key role of the Congress in the freedom struggle thus gave it a head start over others. As the ability of the Congress to accommodate all interests and all aspirants for political power steadily declined, other political parties started gaining greater significance. Thus, Congress dominance constitutes only one phase in the politics of the country. We shall come to the other phases in later parts of this textbook.
1. Choose the correct option to fill in the blanks.
(a) The First General Elections in 1952 involved simultaneous elections to the Lok Sabha and ………………….(The President of India/ State Assemblies/ Rajya Sabha/ The Prime Minister)
(b) The party that won the second largest number of Lok Sabha seats in the first elections was the………………….(Praja Socialist Party/ Bharatiya Jana Sangh/ Communist Party of India/Bharatiya Janata Party)
(c) One of the guiding principles of the ideology of the Swatantra Party was………………….(Working class interests/ protection of Princely States / economy free from State control / Autonomy of States within the Union)
2. Match the following leaders listed in List A with the parties in List B. List A List B
(a) S. A. Dange i. Bharatiya Jana Sangh
(b) Shyama Prasad Mukherjee ii. Swatantra Party
(c) Minoo Masani iii. Praja Socialist Party
(d) Asoka Mehta iv. Communist Party of India
3. Four statements regarding one- party dominance are given below. Mark each of them as true or false.
(a) One-party dominance is rooted in the absence of strong alternative political parties.
(b) One-party dominance occurs because of weak public opinion.
(c) One-party dominance is linked to the nation’s colonial past.
(d) One-party dominance reflects the absence of democratic ideals in a country.
4. If Bharatiya Jana Sangh or the Communist Party of India had formed the government after the first election, in which respects would the policies of the government have been different? Specify three differences each for both the parties.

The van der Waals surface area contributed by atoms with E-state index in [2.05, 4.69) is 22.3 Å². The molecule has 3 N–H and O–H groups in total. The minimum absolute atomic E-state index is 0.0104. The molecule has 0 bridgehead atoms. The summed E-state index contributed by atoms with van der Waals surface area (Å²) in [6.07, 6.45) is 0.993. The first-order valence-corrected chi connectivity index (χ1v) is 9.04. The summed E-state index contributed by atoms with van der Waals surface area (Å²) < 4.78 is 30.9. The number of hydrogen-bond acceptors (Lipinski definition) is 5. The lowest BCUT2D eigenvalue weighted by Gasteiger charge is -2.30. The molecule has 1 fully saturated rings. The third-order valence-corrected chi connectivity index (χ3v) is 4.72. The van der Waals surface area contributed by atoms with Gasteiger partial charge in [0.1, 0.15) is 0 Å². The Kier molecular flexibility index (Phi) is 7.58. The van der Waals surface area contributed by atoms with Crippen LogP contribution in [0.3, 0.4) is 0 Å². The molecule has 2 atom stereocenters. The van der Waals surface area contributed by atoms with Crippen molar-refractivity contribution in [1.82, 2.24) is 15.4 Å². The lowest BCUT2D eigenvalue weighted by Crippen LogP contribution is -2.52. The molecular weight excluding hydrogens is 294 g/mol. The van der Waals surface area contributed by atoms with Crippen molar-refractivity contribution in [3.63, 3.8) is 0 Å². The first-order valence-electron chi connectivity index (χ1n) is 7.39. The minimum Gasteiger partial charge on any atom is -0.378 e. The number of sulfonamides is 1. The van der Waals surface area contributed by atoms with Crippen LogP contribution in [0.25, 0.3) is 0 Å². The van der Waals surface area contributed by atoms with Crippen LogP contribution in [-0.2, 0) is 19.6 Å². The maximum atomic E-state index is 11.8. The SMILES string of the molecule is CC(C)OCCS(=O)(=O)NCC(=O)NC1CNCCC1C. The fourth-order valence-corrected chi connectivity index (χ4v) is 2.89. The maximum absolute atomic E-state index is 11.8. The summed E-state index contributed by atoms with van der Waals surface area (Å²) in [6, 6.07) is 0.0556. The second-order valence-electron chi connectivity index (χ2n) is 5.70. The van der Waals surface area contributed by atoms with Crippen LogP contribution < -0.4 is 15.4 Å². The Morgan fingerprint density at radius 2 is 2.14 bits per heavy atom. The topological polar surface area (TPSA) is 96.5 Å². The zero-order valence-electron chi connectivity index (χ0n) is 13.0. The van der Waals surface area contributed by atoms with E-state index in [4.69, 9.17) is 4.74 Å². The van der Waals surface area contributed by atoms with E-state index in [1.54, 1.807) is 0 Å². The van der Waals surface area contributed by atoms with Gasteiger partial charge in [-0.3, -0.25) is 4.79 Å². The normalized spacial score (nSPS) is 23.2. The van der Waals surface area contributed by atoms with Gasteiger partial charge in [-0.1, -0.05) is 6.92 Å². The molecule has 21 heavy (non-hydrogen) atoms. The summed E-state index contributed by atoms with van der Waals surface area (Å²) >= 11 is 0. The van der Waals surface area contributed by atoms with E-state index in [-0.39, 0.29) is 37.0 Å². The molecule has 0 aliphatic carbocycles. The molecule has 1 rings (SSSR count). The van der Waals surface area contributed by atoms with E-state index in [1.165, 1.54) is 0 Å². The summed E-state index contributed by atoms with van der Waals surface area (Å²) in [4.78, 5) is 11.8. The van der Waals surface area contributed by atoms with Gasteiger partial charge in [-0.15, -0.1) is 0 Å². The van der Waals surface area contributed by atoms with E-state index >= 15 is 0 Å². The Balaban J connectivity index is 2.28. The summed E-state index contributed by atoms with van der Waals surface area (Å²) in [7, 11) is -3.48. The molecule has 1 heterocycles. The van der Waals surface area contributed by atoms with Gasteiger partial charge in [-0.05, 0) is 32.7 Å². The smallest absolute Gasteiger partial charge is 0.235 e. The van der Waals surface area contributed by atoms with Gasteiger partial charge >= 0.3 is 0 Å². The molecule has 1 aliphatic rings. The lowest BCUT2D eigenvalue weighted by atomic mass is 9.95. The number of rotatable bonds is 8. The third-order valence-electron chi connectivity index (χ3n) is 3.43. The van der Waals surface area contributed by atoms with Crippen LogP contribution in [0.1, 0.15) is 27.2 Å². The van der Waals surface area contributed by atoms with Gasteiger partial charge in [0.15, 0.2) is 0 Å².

5. In what sense was the Congress an ideological coalition? Mention the various ideological currents present within the Congress.
6. Did the prevalence of a ‘one party dominant system’ affect adversely the democratic nature of Indian politics?
7. Bring out three differences each between Socialist parties and the Communist party and between Bharatiya Jana Sangh and Swatantra Party.
8. What would you consider as the main differences between Mexico and India under one party domination?
9. Take a political map of India (with State outlines) and mark:
(a) two states where Congress was not in power at some point during 1952-67.
(b) two states where the Congress remained in power through this period.
10. Read the following passage and answer the questions below: “Patel, the organisational man of the Congress, wanted to purge the Congress of other political groups and sought to make of it a cohesive and disciplined political party. He …. sought to take the Congress away from its all-embracing character and turn it into a close-knit party of disciplined cadres. Being a ‘realist’ he looked more for discipline than for comprehension. While Gandhi took too romantic a view of “carrying on the movement,” Patel’s idea of transforming the Congress into strictly political party with a single ideology and tight discipline showed an equal lack of understanding of the eclectic role that the Congress, as a government, was to be called upon to perform in the decades to follow.” — RAJNI KOTHARI
(a) Why does the author think that Congress should not have been a cohesive and disciplined party?
(b) Give some examples of the eclectic role of the Congress party in the early years.
(c) Why does the author say that Gandhi’s view about Congress’ future was romantic?
LET US DO IT TOGETHER
Make a chart of elections and governments in your State since 1952. The chart could have the following columns: year of election, name of the winning party, name of ruling party or parties, name of the Chief Minister(s).